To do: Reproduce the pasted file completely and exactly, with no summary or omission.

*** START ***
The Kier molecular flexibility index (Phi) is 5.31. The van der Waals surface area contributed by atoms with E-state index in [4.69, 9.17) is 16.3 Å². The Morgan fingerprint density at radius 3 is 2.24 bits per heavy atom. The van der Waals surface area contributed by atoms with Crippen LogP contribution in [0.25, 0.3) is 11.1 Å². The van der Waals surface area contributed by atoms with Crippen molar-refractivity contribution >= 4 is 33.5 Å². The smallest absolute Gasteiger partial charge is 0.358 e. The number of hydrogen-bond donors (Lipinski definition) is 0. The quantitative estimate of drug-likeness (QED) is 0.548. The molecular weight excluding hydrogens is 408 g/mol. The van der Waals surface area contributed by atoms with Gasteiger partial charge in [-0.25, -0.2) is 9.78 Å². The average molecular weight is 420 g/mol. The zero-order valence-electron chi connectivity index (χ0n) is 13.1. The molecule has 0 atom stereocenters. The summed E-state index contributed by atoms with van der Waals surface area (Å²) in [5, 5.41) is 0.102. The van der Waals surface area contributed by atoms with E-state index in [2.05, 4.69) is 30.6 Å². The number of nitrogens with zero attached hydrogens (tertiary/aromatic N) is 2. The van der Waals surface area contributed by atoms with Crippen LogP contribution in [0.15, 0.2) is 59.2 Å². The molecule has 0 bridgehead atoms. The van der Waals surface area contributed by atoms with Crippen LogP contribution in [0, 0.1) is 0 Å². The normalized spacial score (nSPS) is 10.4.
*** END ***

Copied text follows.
The Kier molecular flexibility index (Phi) is 5.31. The van der Waals surface area contributed by atoms with E-state index in [4.69, 9.17) is 16.3 Å². The Morgan fingerprint density at radius 3 is 2.24 bits per heavy atom. The van der Waals surface area contributed by atoms with Crippen LogP contribution in [0.25, 0.3) is 11.1 Å². The van der Waals surface area contributed by atoms with Crippen molar-refractivity contribution >= 4 is 33.5 Å². The smallest absolute Gasteiger partial charge is 0.358 e. The number of hydrogen-bond donors (Lipinski definition) is 0. The quantitative estimate of drug-likeness (QED) is 0.548. The molecular weight excluding hydrogens is 408 g/mol. The van der Waals surface area contributed by atoms with Gasteiger partial charge in [-0.25, -0.2) is 9.78 Å². The average molecular weight is 420 g/mol. The zero-order valence-electron chi connectivity index (χ0n) is 13.1. The molecule has 0 atom stereocenters. The summed E-state index contributed by atoms with van der Waals surface area (Å²) in [5, 5.41) is 0.102. The van der Waals surface area contributed by atoms with E-state index in [2.05, 4.69) is 30.6 Å². The number of nitrogens with zero attached hydrogens (tertiary/aromatic N) is 2. The van der Waals surface area contributed by atoms with Crippen LogP contribution in [0.15, 0.2) is 59.2 Å². The molecule has 0 bridgehead atoms. The van der Waals surface area contributed by atoms with Crippen LogP contribution in [0, 0.1) is 0 Å². The normalized spacial score (nSPS) is 10.4.